Our doctors and insurance companies often tell us to get a regular body checkup done. These tests are necessary to make sure that we stay healthy and deal with possible issues that we may have with our health. The blood that flows through our bodies is something that can be analyzed to tell us about our health, as it gives clues to doctors about our vital organs like the heart, liver, kidney, spleen, etc. Although blood does transport oxygen throughout our body, its composition can be telling of several issues within the body.
How does the CBC help us?
CBC profile tests or complete blood count are used to obtain these clues. Well-trained professionals collect samples of our blood either in laboratories or by visiting our homes for testing. CBC Blood tests measure the levels of different blood cells within our body, as well as of hemoglobin, which is the main component of blood that carries oxygen. The results of a CBC Lab test may look like a lot of complicated statistical tables, but it is actually very easy to interpret them.
Understanding the Complete Haemogram or CBC
The CBC focuses on looking at the levels of different blood cells, namely white and red blood cells and platelets. There are reference ranges within which the quantities of these cells need to be, and they give us clues about whether an individual may be suffering from diseases such as infections, anemia.
White Blood Cells. (WBCs):
These are the protectors of the body against infection. There are 5 types of white blood cells: basophils, eosinophils, neutrophils, lymphocytes, and monocytes. Neutrophils are the first to increase in amount during infection, while basophils release enzymes during allergies to help combat them. Usually, in case of infection, a rise in WBCs is seen.
Red Blood Cells (RBCs):
Red Blood cells carry oxygen to the different parts of the body. When RBC levels are very high, it may be a sign of dehydration, kidney issues, or even heart issues. However, low counts may indicate some form of nutritional deficiency, damage to the bone marrow (where these cells are produced), or even issues with the kidney.
Hemoglobin, Hematocrit & Corpuscular values:
Hemoglobin is the main part of the RBCs that transports oxygen. Hematocrit helps to see how much of the volumes of our total blood is occupied by the red blood cells. Thus, this helps to look at RBC counts. Mean corpuscular values help to look at the size of the RBC’s. Abnormal sizes may indicate Vitamin B12 deficiency, or even anemia (may be related to iron deficiency). Mean corpuscular hemoglobin helps look at the amount of hemoglobin in the red blood cells.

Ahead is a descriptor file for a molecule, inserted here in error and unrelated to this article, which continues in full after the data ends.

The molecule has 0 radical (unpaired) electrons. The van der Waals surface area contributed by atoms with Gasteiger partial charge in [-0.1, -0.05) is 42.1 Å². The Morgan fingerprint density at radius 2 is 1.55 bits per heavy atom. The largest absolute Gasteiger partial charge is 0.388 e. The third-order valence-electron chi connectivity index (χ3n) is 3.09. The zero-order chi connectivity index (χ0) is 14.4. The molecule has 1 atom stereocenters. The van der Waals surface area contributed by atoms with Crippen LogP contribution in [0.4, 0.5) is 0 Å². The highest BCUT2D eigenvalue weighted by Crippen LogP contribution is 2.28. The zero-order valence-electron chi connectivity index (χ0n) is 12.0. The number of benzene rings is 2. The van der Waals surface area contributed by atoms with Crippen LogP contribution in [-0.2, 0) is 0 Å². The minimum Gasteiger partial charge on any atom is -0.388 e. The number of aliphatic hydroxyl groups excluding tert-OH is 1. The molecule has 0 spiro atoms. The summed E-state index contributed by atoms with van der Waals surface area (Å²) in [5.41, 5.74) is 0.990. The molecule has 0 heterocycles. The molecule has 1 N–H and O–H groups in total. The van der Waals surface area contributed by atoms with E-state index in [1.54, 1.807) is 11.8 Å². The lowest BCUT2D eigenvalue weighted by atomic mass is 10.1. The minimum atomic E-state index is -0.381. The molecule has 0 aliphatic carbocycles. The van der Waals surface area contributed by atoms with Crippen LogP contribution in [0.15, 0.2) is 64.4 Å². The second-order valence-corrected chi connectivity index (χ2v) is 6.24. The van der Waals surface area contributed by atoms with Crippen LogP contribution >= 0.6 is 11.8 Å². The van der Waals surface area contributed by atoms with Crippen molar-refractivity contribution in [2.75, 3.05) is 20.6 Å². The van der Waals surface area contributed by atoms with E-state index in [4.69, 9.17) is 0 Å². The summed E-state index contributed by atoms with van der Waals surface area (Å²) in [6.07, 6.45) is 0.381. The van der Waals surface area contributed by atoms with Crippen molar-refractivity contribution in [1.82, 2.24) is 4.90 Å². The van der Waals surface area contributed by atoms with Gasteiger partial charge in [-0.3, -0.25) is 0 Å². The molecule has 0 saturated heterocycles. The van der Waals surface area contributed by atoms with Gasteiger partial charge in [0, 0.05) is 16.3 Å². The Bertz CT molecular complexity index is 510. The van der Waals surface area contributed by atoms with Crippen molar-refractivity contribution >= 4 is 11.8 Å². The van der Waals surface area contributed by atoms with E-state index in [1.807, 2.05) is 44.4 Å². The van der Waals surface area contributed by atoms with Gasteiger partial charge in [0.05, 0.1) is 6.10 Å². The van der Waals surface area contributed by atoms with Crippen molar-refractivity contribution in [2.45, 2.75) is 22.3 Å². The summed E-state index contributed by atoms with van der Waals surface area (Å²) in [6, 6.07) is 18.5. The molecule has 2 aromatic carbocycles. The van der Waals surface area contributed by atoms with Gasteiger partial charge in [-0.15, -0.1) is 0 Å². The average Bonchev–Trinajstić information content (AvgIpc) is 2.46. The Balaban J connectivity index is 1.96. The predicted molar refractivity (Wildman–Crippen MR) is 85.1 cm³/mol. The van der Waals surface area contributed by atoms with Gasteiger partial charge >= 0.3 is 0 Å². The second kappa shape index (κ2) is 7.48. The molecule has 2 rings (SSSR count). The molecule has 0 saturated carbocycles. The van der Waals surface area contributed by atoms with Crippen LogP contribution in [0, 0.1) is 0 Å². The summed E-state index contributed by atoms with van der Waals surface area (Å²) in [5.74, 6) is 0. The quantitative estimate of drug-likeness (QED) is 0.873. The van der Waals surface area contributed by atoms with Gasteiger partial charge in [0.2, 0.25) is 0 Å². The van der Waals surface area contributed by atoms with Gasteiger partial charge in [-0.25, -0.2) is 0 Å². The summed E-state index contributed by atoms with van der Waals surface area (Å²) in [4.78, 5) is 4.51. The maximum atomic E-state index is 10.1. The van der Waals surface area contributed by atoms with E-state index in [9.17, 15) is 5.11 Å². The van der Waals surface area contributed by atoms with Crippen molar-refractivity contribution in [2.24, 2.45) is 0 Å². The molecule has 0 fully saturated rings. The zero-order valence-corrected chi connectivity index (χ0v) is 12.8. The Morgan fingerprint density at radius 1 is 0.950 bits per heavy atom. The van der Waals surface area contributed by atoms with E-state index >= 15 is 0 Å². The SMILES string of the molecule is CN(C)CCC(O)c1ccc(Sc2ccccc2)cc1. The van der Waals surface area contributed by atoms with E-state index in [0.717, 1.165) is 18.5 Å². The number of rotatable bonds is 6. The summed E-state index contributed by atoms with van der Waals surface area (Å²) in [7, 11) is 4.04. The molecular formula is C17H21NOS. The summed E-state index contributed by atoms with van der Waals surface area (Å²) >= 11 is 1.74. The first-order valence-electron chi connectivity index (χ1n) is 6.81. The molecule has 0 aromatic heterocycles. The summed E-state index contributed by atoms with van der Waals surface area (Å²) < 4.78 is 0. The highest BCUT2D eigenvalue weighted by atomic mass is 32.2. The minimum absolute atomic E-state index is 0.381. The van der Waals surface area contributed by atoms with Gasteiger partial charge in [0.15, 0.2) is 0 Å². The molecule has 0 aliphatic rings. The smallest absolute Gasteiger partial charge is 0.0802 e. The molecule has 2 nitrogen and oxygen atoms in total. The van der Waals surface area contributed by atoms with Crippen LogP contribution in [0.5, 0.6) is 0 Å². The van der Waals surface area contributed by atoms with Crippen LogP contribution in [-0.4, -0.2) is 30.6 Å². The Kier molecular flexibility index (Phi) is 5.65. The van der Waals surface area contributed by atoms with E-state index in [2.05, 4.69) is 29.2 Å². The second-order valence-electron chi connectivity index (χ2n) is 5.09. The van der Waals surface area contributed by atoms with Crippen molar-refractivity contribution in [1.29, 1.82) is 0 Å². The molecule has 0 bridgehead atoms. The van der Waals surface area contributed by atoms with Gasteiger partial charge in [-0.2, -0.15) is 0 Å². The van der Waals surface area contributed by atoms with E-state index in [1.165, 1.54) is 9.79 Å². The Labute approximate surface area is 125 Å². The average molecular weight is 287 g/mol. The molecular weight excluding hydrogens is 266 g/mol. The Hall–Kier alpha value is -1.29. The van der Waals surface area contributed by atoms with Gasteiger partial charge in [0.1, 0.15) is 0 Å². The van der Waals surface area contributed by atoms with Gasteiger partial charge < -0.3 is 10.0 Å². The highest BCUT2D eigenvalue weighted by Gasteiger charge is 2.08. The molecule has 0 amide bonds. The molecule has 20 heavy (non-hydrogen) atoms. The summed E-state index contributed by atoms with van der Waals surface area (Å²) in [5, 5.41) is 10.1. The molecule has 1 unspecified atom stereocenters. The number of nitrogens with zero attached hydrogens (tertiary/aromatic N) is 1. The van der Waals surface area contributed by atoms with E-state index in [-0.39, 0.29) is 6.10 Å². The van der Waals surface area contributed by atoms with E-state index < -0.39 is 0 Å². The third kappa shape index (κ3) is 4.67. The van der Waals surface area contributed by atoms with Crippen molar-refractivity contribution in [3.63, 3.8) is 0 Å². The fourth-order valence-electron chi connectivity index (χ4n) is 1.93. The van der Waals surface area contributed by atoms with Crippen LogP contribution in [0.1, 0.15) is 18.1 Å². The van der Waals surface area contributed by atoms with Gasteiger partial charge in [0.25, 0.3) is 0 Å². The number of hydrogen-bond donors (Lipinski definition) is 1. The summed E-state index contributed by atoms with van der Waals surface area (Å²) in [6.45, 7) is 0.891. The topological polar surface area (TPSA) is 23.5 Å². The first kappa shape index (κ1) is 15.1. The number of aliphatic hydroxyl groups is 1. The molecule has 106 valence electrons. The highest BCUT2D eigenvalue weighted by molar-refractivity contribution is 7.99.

These cells help in clotting the blood when we get a wound. Low platelet counts may indicate an issue with clotting, and risk for excess bleeding. This can be a result of low Vitamin K. Very high counts may lead to the formation of clots in the blood vessels.
Comprehensive metabolic panel:
This test measures electrolytes in the body along with calcium, chloride, magnesium, phosphorus, potassium, and sodium among others. It also measures the body’s bilirubin, albumin and creatinine levels. Bilirubin is formed when hemoglobin breaks down, found in bile and food. High levels could indicate jaundice.
This is the main protein in blood plasma, which is the clear part of the blood. Low levels may indicate issues with the liver, kidney, or nutrition.
This is produced from creatine, which supplies energy to the muscles. The kidneys filter this out of blood, and high levels may indicate issues with the kidney.
The Complete Blood test may also include a fasting glucose test, which measures blood sugar levels in the fasting state (no food for 8-10 hours prior to testing, water is allowed). Increased glucose levels may indicate diabetes.
The lipid panel measures levels of fats in the blood. It measures Low-Density Lipoprotein (LDL Cholesterol) or bad cholesterol, which can cause blockages in our blood vessels. High levels of LDL increase the risk of heart issues. It also measures High-density lipoprotein (HDL Cholesterol) or good cholesterol that helps to transport fats. Lower levels of HDL may indicate risk for heart issues. The lipid panel also measures triglycerides, which come from extra energy from food. Higher levels of these in the blood can be indicative of heart and coronary artery diseases.